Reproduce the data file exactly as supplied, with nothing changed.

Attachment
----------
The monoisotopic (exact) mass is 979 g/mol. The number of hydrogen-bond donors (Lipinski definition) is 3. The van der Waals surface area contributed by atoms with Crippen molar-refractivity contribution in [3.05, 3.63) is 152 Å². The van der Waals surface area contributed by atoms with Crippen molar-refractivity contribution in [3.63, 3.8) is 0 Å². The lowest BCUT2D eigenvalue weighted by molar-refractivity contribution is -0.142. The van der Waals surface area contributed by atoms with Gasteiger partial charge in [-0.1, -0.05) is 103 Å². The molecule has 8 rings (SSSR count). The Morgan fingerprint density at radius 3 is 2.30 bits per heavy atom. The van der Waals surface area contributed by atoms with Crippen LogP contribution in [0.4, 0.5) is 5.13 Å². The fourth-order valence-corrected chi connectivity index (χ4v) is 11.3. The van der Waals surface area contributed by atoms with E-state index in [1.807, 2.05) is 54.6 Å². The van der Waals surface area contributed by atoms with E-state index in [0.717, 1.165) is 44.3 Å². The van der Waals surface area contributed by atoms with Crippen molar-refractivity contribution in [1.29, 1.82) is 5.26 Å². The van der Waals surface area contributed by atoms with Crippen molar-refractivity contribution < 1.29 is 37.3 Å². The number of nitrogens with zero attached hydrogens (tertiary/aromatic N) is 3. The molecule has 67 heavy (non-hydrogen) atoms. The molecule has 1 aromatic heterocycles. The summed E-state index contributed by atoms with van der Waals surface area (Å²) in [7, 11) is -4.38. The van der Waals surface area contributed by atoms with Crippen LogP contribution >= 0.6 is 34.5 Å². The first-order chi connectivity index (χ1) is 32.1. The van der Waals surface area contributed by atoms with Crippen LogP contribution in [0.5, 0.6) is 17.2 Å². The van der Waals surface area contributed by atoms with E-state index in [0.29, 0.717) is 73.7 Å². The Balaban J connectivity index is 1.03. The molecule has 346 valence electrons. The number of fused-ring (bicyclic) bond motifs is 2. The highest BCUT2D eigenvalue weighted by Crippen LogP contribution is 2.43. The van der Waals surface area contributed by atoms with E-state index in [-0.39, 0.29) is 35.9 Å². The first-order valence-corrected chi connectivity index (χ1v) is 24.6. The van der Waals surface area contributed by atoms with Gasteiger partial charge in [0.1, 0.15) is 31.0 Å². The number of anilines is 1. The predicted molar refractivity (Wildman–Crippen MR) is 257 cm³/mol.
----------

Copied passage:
The monoisotopic (exact) mass is 979 g/mol. The number of hydrogen-bond donors (Lipinski definition) is 3. The van der Waals surface area contributed by atoms with Crippen molar-refractivity contribution in [3.05, 3.63) is 152 Å². The van der Waals surface area contributed by atoms with Crippen molar-refractivity contribution in [3.63, 3.8) is 0 Å². The lowest BCUT2D eigenvalue weighted by molar-refractivity contribution is -0.142. The van der Waals surface area contributed by atoms with Gasteiger partial charge in [-0.1, -0.05) is 103 Å². The molecule has 8 rings (SSSR count). The Morgan fingerprint density at radius 3 is 2.30 bits per heavy atom. The van der Waals surface area contributed by atoms with Crippen LogP contribution in [0.4, 0.5) is 5.13 Å². The fourth-order valence-corrected chi connectivity index (χ4v) is 11.3. The van der Waals surface area contributed by atoms with E-state index in [1.807, 2.05) is 54.6 Å². The van der Waals surface area contributed by atoms with E-state index in [0.717, 1.165) is 44.3 Å². The van der Waals surface area contributed by atoms with Crippen molar-refractivity contribution in [1.29, 1.82) is 5.26 Å². The van der Waals surface area contributed by atoms with Crippen molar-refractivity contribution < 1.29 is 37.3 Å². The number of nitrogens with zero attached hydrogens (tertiary/aromatic N) is 3. The molecule has 67 heavy (non-hydrogen) atoms. The molecule has 1 aromatic heterocycles. The summed E-state index contributed by atoms with van der Waals surface area (Å²) in [7, 11) is -4.38. The van der Waals surface area contributed by atoms with Crippen LogP contribution >= 0.6 is 34.5 Å². The first-order chi connectivity index (χ1) is 32.1. The van der Waals surface area contributed by atoms with Crippen LogP contribution in [0.5, 0.6) is 17.2 Å². The van der Waals surface area contributed by atoms with E-state index in [0.29, 0.717) is 73.7 Å². The Balaban J connectivity index is 1.03. The molecule has 346 valence electrons. The number of fused-ring (bicyclic) bond motifs is 2. The highest BCUT2D eigenvalue weighted by Crippen LogP contribution is 2.43. The van der Waals surface area contributed by atoms with E-state index in [-0.39, 0.29) is 35.9 Å². The first-order valence-corrected chi connectivity index (χ1v) is 24.6. The van der Waals surface area contributed by atoms with Gasteiger partial charge in [0.1, 0.15) is 31.0 Å². The number of anilines is 1. The predicted molar refractivity (Wildman–Crippen MR) is 257 cm³/mol.